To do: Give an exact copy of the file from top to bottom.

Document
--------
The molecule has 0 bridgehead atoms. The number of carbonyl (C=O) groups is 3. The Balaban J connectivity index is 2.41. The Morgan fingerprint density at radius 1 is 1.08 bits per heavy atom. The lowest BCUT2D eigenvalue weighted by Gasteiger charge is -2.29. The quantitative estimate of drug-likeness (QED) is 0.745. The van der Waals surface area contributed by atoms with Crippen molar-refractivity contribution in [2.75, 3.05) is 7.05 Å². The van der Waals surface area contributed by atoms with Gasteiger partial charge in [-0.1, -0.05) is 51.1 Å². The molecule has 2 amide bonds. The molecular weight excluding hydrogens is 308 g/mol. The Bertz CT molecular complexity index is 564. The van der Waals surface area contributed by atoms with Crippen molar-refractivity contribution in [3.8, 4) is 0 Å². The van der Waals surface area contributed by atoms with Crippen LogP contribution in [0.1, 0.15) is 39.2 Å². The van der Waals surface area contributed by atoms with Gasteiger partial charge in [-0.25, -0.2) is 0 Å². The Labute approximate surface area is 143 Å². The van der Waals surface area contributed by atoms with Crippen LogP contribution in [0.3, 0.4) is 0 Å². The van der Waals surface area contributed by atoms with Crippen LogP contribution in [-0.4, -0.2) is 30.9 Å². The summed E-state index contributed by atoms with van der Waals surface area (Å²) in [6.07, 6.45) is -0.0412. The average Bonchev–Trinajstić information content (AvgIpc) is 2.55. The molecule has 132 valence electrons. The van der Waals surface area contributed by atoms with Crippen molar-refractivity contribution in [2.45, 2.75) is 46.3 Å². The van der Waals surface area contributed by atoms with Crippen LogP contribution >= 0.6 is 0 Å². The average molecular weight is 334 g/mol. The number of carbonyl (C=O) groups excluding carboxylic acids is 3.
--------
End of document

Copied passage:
The molecule has 0 bridgehead atoms. The number of carbonyl (C=O) groups is 3. The Balaban J connectivity index is 2.41. The Morgan fingerprint density at radius 1 is 1.08 bits per heavy atom. The lowest BCUT2D eigenvalue weighted by Gasteiger charge is -2.29. The quantitative estimate of drug-likeness (QED) is 0.745. The van der Waals surface area contributed by atoms with Crippen molar-refractivity contribution in [2.75, 3.05) is 7.05 Å². The van der Waals surface area contributed by atoms with Gasteiger partial charge in [-0.1, -0.05) is 51.1 Å². The molecule has 2 amide bonds. The molecular weight excluding hydrogens is 308 g/mol. The Bertz CT molecular complexity index is 564. The van der Waals surface area contributed by atoms with Crippen molar-refractivity contribution in [3.8, 4) is 0 Å². The van der Waals surface area contributed by atoms with Crippen LogP contribution in [0.1, 0.15) is 39.2 Å². The van der Waals surface area contributed by atoms with Gasteiger partial charge in [-0.25, -0.2) is 0 Å². The Labute approximate surface area is 143 Å². The van der Waals surface area contributed by atoms with Crippen LogP contribution in [0.3, 0.4) is 0 Å². The van der Waals surface area contributed by atoms with Crippen LogP contribution in [-0.4, -0.2) is 30.9 Å². The summed E-state index contributed by atoms with van der Waals surface area (Å²) in [6.07, 6.45) is -0.0412. The average Bonchev–Trinajstić information content (AvgIpc) is 2.55. The molecule has 132 valence electrons. The van der Waals surface area contributed by atoms with Crippen molar-refractivity contribution in [2.45, 2.75) is 46.3 Å². The van der Waals surface area contributed by atoms with Crippen LogP contribution >= 0.6 is 0 Å². The average molecular weight is 334 g/mol. The number of carbonyl (C=O) groups excluding carboxylic acids is 3.